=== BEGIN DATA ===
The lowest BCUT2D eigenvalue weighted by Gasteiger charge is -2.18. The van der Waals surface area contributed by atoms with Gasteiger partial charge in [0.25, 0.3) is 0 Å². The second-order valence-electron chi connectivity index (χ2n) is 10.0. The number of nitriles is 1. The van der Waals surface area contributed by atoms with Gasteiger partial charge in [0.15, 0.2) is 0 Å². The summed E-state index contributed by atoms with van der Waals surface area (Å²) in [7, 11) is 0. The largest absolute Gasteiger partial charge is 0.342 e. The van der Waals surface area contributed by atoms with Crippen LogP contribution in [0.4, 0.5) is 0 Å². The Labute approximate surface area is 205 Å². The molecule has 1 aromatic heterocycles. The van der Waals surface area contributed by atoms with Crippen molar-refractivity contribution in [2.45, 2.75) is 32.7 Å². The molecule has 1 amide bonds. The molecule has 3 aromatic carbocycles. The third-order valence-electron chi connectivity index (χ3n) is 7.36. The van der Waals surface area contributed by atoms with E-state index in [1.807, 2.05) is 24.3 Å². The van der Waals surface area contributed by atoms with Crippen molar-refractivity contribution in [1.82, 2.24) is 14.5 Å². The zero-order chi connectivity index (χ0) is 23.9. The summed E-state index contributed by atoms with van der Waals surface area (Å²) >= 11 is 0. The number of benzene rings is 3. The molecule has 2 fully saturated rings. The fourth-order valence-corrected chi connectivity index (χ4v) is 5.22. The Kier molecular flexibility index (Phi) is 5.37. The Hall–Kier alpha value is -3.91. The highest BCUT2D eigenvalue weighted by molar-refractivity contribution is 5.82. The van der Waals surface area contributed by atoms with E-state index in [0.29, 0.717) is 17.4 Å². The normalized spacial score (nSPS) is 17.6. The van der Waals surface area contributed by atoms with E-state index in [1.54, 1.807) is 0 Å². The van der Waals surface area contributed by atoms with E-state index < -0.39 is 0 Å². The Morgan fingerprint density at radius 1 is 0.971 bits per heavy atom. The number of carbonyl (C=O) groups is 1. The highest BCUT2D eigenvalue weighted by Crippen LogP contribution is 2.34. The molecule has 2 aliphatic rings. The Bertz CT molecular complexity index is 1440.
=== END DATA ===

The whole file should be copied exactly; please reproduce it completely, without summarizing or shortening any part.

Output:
The lowest BCUT2D eigenvalue weighted by Gasteiger charge is -2.18. The van der Waals surface area contributed by atoms with Gasteiger partial charge in [0.25, 0.3) is 0 Å². The second-order valence-electron chi connectivity index (χ2n) is 10.0. The number of nitriles is 1. The van der Waals surface area contributed by atoms with Gasteiger partial charge in [0.15, 0.2) is 0 Å². The summed E-state index contributed by atoms with van der Waals surface area (Å²) in [7, 11) is 0. The largest absolute Gasteiger partial charge is 0.342 e. The van der Waals surface area contributed by atoms with Crippen LogP contribution in [0.4, 0.5) is 0 Å². The Labute approximate surface area is 205 Å². The molecule has 1 aromatic heterocycles. The van der Waals surface area contributed by atoms with Crippen molar-refractivity contribution in [2.45, 2.75) is 32.7 Å². The molecule has 1 amide bonds. The molecule has 3 aromatic carbocycles. The third-order valence-electron chi connectivity index (χ3n) is 7.36. The van der Waals surface area contributed by atoms with E-state index in [1.807, 2.05) is 24.3 Å². The van der Waals surface area contributed by atoms with Crippen molar-refractivity contribution in [1.82, 2.24) is 14.5 Å². The zero-order chi connectivity index (χ0) is 23.9. The summed E-state index contributed by atoms with van der Waals surface area (Å²) >= 11 is 0. The number of benzene rings is 3. The molecule has 2 fully saturated rings. The fourth-order valence-corrected chi connectivity index (χ4v) is 5.22. The Kier molecular flexibility index (Phi) is 5.37. The Hall–Kier alpha value is -3.91. The highest BCUT2D eigenvalue weighted by molar-refractivity contribution is 5.82. The van der Waals surface area contributed by atoms with E-state index in [0.29, 0.717) is 17.4 Å². The normalized spacial score (nSPS) is 17.6. The van der Waals surface area contributed by atoms with E-state index in [1.54, 1.807) is 0 Å². The van der Waals surface area contributed by atoms with E-state index < -0.39 is 0 Å². The Morgan fingerprint density at radius 1 is 0.971 bits per heavy atom. The number of carbonyl (C=O) groups is 1. The highest BCUT2D eigenvalue weighted by Crippen LogP contribution is 2.34. The molecule has 2 aliphatic rings. The Bertz CT molecular complexity index is 1440.